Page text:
|~My Beautiful Nonna Flora~|
|~My Nonna with my Dad and siblings~|
Pasta Genovese: Nonna Flora
La Genovese is a bit of a mystery because it does not come from Genoa but from Naples and is in fact one of the highest praised dishes to come out of the Neapolitan housewife's kitchen. But this recipe in particular is worthy of praise because it comes out of my Nona's kitchen! Every time I make this dish I can picture My Nona Flora showing my Mother how to cook her son's favorite meal in her tiny kitchen on a cast iron two burner cook top in Naples, Italy. I feel honored to have this very special recipe from my sweet Nona Flora who is now in her late 90's still living in Naples and whom I have only met in person twice. In person I have only known her as an older lady with crippling arthritis and a memory going but through these recipes, family stories, and old photos I feel like I have met and known the younger, beautiful, kind, and just a bit feisty Flora Cerino Casolaro.
Flora Cerino was born in the city of Naples, Italy August 6 of 1918. Her Mother died young and so Flora was sent to a special school to learn the skills she would need in order to be a wife and Mother there discovering her real talent being in dress making. For years until arthritis stole away her two joys, cooking & sewing, she made every piece of clothing she wore. Upon graduating she met my Nonna Gaetano Casolaro a hair dresser at a beauty salon in downtown Naples, Italy. They married when she was only 17 and they moved to Casoria, a small town just outside of Naples.They rented an apartment above a shop where my Nonna ran a hair salon. She was known for her talented cooking and unmatched seamstress skills. My Zia Antonietta says she was very gentle, kind, and friendly. But she also had a bit of an ornery side, she was known to carry the key to the pantry around her neck and no none was allowed to get anything with out her permission! I also remember seeing her give my Dad an Italian Hand Gesture on more than one occasion : ) Love it!
My mother who recently wtrote down memories of her first visit to Italy and she had this to say of my Nonna Flora:
During the day when Andrea was at work I spent quite a bit of time with Mama Flora learning to cook or sew or make patterns or darn socks, etc. all the usual wifely duties. I never ceased to be amazed at the quality and the taste of the food Mama Flora managed to produce out of that primitive kitchen with just a cast iron 2-burner cook top and one big pot and one small pot and one stirring spoon and one knife. Nona Flora was, without exaggeration, the greatest cook I have ever encountered in my life to this day.How thankful I am for this precious recipe. I just love how treasured family recipes like this can almost magically connect us directly to our past.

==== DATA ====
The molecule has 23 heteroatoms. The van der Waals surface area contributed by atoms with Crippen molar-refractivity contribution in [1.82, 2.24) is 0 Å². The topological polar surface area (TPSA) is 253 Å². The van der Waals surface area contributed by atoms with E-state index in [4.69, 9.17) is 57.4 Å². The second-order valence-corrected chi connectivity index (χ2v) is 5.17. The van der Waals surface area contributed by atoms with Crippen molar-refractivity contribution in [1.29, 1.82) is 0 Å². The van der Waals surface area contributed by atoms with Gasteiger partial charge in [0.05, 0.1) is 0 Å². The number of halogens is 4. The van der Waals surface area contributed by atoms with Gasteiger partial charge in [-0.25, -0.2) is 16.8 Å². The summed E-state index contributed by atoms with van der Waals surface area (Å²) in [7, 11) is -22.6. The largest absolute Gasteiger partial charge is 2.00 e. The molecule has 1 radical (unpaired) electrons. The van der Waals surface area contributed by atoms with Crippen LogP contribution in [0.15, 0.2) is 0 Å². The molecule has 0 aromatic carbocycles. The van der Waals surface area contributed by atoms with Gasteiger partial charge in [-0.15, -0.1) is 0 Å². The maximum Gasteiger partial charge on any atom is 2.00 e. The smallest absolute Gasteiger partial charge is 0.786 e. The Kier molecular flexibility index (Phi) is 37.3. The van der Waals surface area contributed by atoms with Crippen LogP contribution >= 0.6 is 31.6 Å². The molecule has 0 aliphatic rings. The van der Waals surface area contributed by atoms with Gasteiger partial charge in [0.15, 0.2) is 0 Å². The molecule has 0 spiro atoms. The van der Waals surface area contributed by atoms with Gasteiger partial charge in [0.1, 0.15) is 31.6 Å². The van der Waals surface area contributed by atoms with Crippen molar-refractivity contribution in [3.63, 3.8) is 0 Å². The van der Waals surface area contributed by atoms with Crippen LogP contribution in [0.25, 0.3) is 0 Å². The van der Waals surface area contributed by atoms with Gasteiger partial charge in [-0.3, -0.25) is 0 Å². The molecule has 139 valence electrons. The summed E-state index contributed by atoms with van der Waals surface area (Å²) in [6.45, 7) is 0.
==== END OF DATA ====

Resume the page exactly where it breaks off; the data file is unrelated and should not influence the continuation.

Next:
Pasta Genovese: Nonna Flora Casolaro
1 roast pork or beef lean and with most fat removed, about 2 or 3 pounds (This is the funny part: My Mom swears it to be a pork butt with most fat removed but my Dad swears it to be a lean beef roast, I have tried both and each work equally well)
2 pounds yellow onions sliced very thin
1 clove garlic
2 or 3 leaves fresh basil or 1/2 teaspoon dried.
1/2 tsp dried oregano
salt and pepper to taste
1/2 cup extra virgin olive oil
2 carrots, grated
1/2 cup dry white wine (optional)
1/4 cup grated pecorino cheese (or other sharp cheese)
1 pound ziti or penne (My Nonna Flora used bucatini that she would then break into smaller pieces)
Saute the meat in olive oil just for browning on all sides and remove the meat to the a plate. Add the carrots to the pot and saute for 2 minutes in the olive oil. Add chopped garlic, do not brown. Add all the onions and seasonings. Add back the meat and cook, covered on med to low for about 3-4 hours. Check here and there to see if it needs liquid (water) The Onions will turn very soft and beige and saucy and the meat will fall apart as you stir it. When this happens remove cover. Add the wine and cheese and simmer on a slow boil for about 1/2 hour or more until the sauce thickens. Taste for salt and add it at this time.
The meat and onions will have become a nice sauce. You can help this by breaking everything up with a fork. Serve over the pasta along with more sharp Italian grated Parmesan or Romano cheese.
This is a version I made up for the years when I was busy homeschooling and changing diapers and I found this is the best way to make it by far! The crock pot does all the tenderizing and breaking down of the sauce beautifully.
Do as the above recipe states up to adding back the meat to the carrots and onions. Now dump it all, including the meat and wine and cheese, into the crock pot and cook on high or for atleast 6 hours. The onions and meat will have become a sauce if not cook for longer. Break up the meat with a fork stirring together and add salt if needed. Cook pasta and serve this over the pasta with some grated Italian cheese like Parmesan or Romano.
|~My sweet Nona Flora with my Dad just a few years ago. She may look sweet, and she is very sweet, but she still knows how to put my Dad in his place!~|